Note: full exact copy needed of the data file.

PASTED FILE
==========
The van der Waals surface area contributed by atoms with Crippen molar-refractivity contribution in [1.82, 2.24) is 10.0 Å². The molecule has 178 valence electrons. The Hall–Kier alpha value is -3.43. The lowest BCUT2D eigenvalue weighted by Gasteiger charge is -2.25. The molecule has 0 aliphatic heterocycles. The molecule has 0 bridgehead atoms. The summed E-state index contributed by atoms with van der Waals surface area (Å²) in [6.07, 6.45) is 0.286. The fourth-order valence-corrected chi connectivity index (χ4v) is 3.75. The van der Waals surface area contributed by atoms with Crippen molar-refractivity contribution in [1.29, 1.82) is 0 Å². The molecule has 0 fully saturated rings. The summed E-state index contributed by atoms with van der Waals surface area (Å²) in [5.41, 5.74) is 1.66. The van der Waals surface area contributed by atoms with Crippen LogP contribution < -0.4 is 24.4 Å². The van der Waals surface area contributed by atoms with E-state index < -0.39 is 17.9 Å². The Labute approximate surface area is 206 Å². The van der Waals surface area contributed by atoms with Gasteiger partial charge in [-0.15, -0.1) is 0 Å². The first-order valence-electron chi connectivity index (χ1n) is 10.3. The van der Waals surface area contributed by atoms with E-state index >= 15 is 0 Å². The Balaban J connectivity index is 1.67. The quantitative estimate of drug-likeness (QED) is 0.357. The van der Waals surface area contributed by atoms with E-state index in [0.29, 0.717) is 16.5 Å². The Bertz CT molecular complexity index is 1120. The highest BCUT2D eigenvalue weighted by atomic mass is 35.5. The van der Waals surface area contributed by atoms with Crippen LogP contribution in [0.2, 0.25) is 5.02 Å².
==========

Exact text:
The van der Waals surface area contributed by atoms with Crippen molar-refractivity contribution in [1.82, 2.24) is 10.0 Å². The molecule has 178 valence electrons. The Hall–Kier alpha value is -3.43. The lowest BCUT2D eigenvalue weighted by Gasteiger charge is -2.25. The molecule has 0 aliphatic heterocycles. The molecule has 0 bridgehead atoms. The summed E-state index contributed by atoms with van der Waals surface area (Å²) in [6.07, 6.45) is 0.286. The fourth-order valence-corrected chi connectivity index (χ4v) is 3.75. The van der Waals surface area contributed by atoms with Crippen molar-refractivity contribution in [1.29, 1.82) is 0 Å². The molecule has 0 fully saturated rings. The summed E-state index contributed by atoms with van der Waals surface area (Å²) in [5.41, 5.74) is 1.66. The van der Waals surface area contributed by atoms with Crippen LogP contribution < -0.4 is 24.4 Å². The van der Waals surface area contributed by atoms with E-state index < -0.39 is 17.9 Å². The Labute approximate surface area is 206 Å². The van der Waals surface area contributed by atoms with Gasteiger partial charge in [-0.15, -0.1) is 0 Å². The first-order valence-electron chi connectivity index (χ1n) is 10.3. The van der Waals surface area contributed by atoms with E-state index >= 15 is 0 Å². The Balaban J connectivity index is 1.67. The quantitative estimate of drug-likeness (QED) is 0.357. The van der Waals surface area contributed by atoms with E-state index in [0.29, 0.717) is 16.5 Å². The Bertz CT molecular complexity index is 1120. The highest BCUT2D eigenvalue weighted by atomic mass is 35.5. The van der Waals surface area contributed by atoms with Crippen LogP contribution in [0.2, 0.25) is 5.02 Å².